Today has been a busy day for Samsung's SSD department with three releases/announcements. With three different topics, I've separated this article into three, so let's begin with the hardware.

Samsung SSD 840 EVO mSATA

Samsung has been making mSATA SSDs for a couple of years but until now they've only been available to OEMs. The 840 EVO mSATA is Samsung's first retail mSATA SSD and like its 2.5" sibling, it's based on Samsung's own MEX controller and 19nm TLC NAND. Feature wise the EVO mSATA is similar to the regular EVO and supports both RAPID and TurboWrite. 

Samsung SSD 840 EVO mSATA Specifications
Capacities (GB) 120, 250, 500, 1000
Controller Samsung MEX
NAND 19nm Samsung Toggle-Mode TLC NAND
Sequential Read Up to 540MB/s
Sequential Write Up to 520MB/s
4KB Random Read 98K IOPS
4KB Random Write 90K IOPS

The part that's really interesting in the EVO mSATA is the fact that it's available in capacities of up to 1TB. To date the biggest mSATA SSDs we've seen have been 512GB (Crucial M500 and Samsung's OEM SSDs), although most mSATA solutions have maxed out at 256GB. The limitation has been due to the fact that the mSATA spec supports only four NAND dies as there isn't space for more. To achieve a capacity of 1TB with only four NAND packages, Samsung has done something we've not seen before: There are sixteen 128Gb (16GB) NAND dies per package. We've only seen up to eight dies per package before, so it'll be interesting to see what Samsung has done in terms of technology to double the amount of dies per package. My hypothesis is that instead of connecting each die separately to the package, the dies are now connected to each other in some way. The problem with high amount of dies per package has been the length of the interconnect for the dies on the top, but by connecting the dies to each other that is less of an issue. A start-up (can't remember the name, unfortunately) showed a technology like that at last year's Flash Memory Summit, so I'm eager to find out if Samsung has done something similar.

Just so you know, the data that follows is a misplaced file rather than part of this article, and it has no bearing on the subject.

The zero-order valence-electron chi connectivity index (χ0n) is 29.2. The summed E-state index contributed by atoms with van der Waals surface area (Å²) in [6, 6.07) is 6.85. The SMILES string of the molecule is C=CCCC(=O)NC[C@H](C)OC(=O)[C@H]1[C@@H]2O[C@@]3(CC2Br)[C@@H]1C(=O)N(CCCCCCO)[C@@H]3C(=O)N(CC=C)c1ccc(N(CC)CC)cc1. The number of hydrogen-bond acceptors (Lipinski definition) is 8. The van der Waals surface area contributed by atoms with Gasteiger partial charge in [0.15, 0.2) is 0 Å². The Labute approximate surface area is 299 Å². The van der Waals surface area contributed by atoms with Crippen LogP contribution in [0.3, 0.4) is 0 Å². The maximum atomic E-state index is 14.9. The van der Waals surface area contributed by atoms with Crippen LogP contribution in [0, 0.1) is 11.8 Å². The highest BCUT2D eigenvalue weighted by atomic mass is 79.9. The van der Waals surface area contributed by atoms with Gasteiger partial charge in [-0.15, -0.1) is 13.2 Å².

Update: I found the start-up, it's called HLNAND and they have a 16-die package.

The drive will be available later this month but pricing is to be announced. We are already waiting for our review sample to arrive and will put it through our regular tests once we receive it.

RAPID for SSD 840 Pro

When the EVO was released in September this year, one of the new features it brought was RAPID (Real-time Accelerated Processing of I/O Data). RAPID uses some of the system's RAM to buffer reads and writes to enable higher performance (check our review for deeper explanation and benchmarks) but in the beginning it was only available for the 840 EVO. Now, with the introduction of Samsung SSD Magician 4.3 (download here), RAPID is also available for the 840 Pro.

eDrive for SSD 840 EVO

Back when the 840 EVO was launched, Samsung promised that support for Windows 8's eDrive (hardware based encryption, click here to read more) would be coming shortly after the release via firmware update. It took Samsung a bit longer than expected but firmware EXT0BB6Q is now available and it brings support for TCG Opal 2.0 and IEEE 1667 (the required standards for eDrive). The update is available through Samsung's SSD Magician software but if you prefer the good old ISO update method, click here to get the ISO file. 

Source: Samsung Press Release

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  • dgingeri - Tuesday, December 10, 2013 - link

    Regarding that RAPID for the 840 Pro: I use an enterprise level raid controller for my system (LSI/3ware 9750-8i) with 512MB of memory. My main OS drive is a 256GB 840 Pro and my games are on a 250GB 840 EVO. Would it be useful to use that RAPID with this controller, or would it probably be useless or possibly even harm performance?
  • junk430 - Friday, December 13, 2013 - link

    Kristian, at one point Samsung also promised edrive support for 840 and 840 pro drives. They seem to have forgotten about this and never said more. Have you heard anything, are they going to add edrive or not?
  • hojnikb - Monday, December 16, 2013 - link

    I think this TURBO thingy is kinda dumb on drives that fast. I mean, this would have been nice in early days with jmicron drives, which suffered from poor 4k speeds, but now it doesnt make much sense, except for benching. Also data integrety is affected, unless you're running ups or laptop.
  • hojnikb - Monday, December 16, 2013 - link

    *I meant RAPID, not TURBO, silly me :)
  • code42 - Wednesday, December 18, 2013 - link

    Can I use the Samsung 840 Pro 1TB with a NAS solution? Can some propose a nice setup? Thanks

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